Germany's Interior Minister wants the nation's politicians to stop using smartphones or other mobile devices, according to published reports.
Thomas de Maiziere made a similar call last November but now he's elevating the demand, citing national security concerns about BlackBerry data getting routed through servers outside of Germany. His statement was first carried by the German daily, Handelsblatt, and has been partly translated in The Register, which quoted him saying:
"The BlackBerry infrastructure is a closed proprietary system. [But] the access standard to our networks must be determined by the government and not by a private company." In the last couple of months, smartphone makers - Research In Motion, in particular, have come under pressure from nations seeking to gain more oversight of the encrypted bits zipping through their networks.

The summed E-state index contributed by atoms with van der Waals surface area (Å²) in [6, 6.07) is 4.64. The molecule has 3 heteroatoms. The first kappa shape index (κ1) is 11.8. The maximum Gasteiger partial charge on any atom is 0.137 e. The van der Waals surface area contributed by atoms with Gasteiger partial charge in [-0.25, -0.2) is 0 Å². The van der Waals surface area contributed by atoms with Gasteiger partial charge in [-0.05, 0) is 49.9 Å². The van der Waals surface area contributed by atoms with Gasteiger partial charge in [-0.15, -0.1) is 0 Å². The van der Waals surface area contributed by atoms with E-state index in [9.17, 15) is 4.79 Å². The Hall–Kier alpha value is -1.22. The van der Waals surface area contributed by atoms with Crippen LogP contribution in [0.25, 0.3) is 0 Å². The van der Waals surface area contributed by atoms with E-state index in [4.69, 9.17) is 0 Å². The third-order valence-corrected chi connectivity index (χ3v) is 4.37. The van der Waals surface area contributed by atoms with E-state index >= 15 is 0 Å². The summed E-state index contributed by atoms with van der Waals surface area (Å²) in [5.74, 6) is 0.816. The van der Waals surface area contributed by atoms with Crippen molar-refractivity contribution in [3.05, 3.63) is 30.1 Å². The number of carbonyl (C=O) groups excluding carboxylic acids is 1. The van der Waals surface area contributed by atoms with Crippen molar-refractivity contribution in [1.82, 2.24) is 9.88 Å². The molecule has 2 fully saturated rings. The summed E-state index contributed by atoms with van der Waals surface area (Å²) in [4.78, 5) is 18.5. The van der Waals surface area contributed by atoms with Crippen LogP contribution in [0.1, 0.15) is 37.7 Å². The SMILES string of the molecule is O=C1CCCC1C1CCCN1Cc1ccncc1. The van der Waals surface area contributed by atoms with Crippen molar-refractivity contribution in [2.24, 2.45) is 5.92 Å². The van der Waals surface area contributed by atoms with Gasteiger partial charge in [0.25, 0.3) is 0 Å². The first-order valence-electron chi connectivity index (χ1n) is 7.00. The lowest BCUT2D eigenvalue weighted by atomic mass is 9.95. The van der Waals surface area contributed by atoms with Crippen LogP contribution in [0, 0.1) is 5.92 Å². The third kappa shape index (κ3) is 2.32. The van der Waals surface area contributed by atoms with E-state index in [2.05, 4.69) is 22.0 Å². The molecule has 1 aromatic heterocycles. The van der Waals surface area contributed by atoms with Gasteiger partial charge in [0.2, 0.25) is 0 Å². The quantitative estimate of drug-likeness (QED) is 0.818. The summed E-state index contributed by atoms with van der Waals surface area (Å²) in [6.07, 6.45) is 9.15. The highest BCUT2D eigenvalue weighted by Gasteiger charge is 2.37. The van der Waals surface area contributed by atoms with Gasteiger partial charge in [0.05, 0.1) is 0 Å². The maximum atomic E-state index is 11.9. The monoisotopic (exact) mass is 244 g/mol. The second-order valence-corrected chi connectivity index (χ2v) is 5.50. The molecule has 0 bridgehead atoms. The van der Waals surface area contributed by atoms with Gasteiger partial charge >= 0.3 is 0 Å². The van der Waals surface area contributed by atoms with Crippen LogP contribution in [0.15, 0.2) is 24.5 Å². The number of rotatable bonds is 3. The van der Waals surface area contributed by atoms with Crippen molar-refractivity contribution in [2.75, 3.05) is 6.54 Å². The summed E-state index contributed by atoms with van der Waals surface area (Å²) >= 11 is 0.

- Saudi Arabia said it will allow BlackBerry service to continue in the country for the time being, citing "positive developments." Still unclear is whether the reprieve is permanent. RIM which makes the BlackBerry, isn't commenting but a Saudi newspaper has reported that a plan under discussion would involve the placement of a BlackBerry server in Saudi Arabia.
- Lebanon is reviewing whether BlackBerry service raises security concerns.
- The United Arab Emirates intends to close down e-mail, messaging and Web browsing on BlackBerrys starting next month The desert kingdom continues to negotiate with RIM.
- Indonesia also wants RIM to put a server in its country and says it is considering banning the service. So far, thought, the country's not setting a public deadline.
- India is negotiating with RIM, also looking for more control over the data.